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That thing called Community Participation

The recent housing policy Rajiv Awas Yojana (RAY) envisions slum free cities by 2020. The policy requires that all the slums in a city be surveyed and mapped, before plans are made for the development of these slums. Enough has been written on this blog about how, despite the emphasis on community participation in the guidelines of the RAY, surveying is nearly complete in Chennai slums with no involvement from the people whatsoever. For instance, see here and here. Guidelines also state that people can create plans for their own slums and submit these to the government for implementation. Every time we urge people at our outreach meetings to seize this opportunity to improve their neighbourhoods, they in turn ask us how they could possibly make plans, and whether we could help them create one.

This is how we came up with the idea of a slum community mapping manual, using which people can map their own slums and represent themselves to the government to demand services under the RAY. With the help of interns Nidhi Subramanyam and Anna Alberts, we have come up with a toolkit that is simple and intuitive without relying on technology. The end product of this toolkit would be a set of hand drawn maps created through participatory processes that are up to scale, meeting all of RAY’s requirements. (Watch this space for more blogposts on how the manual was actually created). The toolkit would also enable residents to have structured and informed conversations about what local resources are required and where they could be located.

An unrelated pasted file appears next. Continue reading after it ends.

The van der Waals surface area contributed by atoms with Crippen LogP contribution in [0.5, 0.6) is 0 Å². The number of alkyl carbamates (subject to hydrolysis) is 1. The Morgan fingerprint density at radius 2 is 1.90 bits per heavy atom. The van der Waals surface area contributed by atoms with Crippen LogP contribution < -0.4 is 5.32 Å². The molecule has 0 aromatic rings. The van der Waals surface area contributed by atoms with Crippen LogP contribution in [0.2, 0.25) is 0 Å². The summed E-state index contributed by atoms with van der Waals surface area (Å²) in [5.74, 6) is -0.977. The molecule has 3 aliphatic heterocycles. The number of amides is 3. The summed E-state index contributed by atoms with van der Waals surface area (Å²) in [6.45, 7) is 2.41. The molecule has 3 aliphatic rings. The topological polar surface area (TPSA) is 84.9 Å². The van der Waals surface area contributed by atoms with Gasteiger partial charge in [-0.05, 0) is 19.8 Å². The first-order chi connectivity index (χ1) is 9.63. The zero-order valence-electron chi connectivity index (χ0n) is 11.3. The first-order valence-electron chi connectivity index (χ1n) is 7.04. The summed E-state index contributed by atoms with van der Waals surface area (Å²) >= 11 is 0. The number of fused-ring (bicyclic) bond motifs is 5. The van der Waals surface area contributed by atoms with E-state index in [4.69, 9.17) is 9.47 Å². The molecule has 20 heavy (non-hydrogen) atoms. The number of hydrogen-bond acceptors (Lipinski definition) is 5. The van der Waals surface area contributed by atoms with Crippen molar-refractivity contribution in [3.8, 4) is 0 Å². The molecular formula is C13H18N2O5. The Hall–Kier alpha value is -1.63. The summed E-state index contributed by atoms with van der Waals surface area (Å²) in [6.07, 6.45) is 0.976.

Recently we conducted a pilot of the toolkit at a slum in Nungambakkam. This slum is now facing the threat of eviction because part of the slum sits on a defunct storm water drain that the Corporation of Chennai now wants to revive. At an opportunity we got to talk about RAY and its emphasis on in situ development of slums, we pitched the idea of the mapping exercise. Both the people at the meeting and our partner organisation that works in the area were very enthusiastic about the possibility, and recognised that the maps could be a useful tool to fight against evictions.